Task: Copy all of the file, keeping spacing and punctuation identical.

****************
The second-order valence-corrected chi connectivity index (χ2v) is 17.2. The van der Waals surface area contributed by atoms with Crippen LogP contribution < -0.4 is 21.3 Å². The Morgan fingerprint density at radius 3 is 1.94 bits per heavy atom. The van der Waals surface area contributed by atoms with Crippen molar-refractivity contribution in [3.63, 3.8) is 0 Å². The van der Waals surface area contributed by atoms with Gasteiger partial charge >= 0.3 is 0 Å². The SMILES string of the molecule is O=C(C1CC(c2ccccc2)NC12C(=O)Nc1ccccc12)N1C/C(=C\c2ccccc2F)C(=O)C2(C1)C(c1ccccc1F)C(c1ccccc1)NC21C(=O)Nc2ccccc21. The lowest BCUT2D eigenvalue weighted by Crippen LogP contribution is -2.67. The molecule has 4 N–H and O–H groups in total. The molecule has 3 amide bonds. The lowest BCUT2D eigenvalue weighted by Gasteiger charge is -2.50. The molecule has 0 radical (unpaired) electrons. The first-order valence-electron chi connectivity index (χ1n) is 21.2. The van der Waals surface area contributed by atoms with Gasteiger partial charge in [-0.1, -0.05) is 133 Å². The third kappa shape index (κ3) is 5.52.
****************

The second-order valence-corrected chi connectivity index (χ2v) is 17.2. The van der Waals surface area contributed by atoms with Crippen LogP contribution < -0.4 is 21.3 Å². The Morgan fingerprint density at radius 3 is 1.94 bits per heavy atom. The van der Waals surface area contributed by atoms with Crippen molar-refractivity contribution in [3.63, 3.8) is 0 Å². The van der Waals surface area contributed by atoms with Gasteiger partial charge >= 0.3 is 0 Å². The SMILES string of the molecule is O=C(C1CC(c2ccccc2)NC12C(=O)Nc1ccccc12)N1C/C(=C\c2ccccc2F)C(=O)C2(C1)C(c1ccccc1F)C(c1ccccc1)NC21C(=O)Nc2ccccc21. The lowest BCUT2D eigenvalue weighted by Crippen LogP contribution is -2.67. The molecule has 4 N–H and O–H groups in total. The molecule has 3 amide bonds. The lowest BCUT2D eigenvalue weighted by Gasteiger charge is -2.50. The molecule has 0 radical (unpaired) electrons. The first-order valence-electron chi connectivity index (χ1n) is 21.2. The van der Waals surface area contributed by atoms with Gasteiger partial charge in [-0.1, -0.05) is 133 Å². The third kappa shape index (κ3) is 5.52.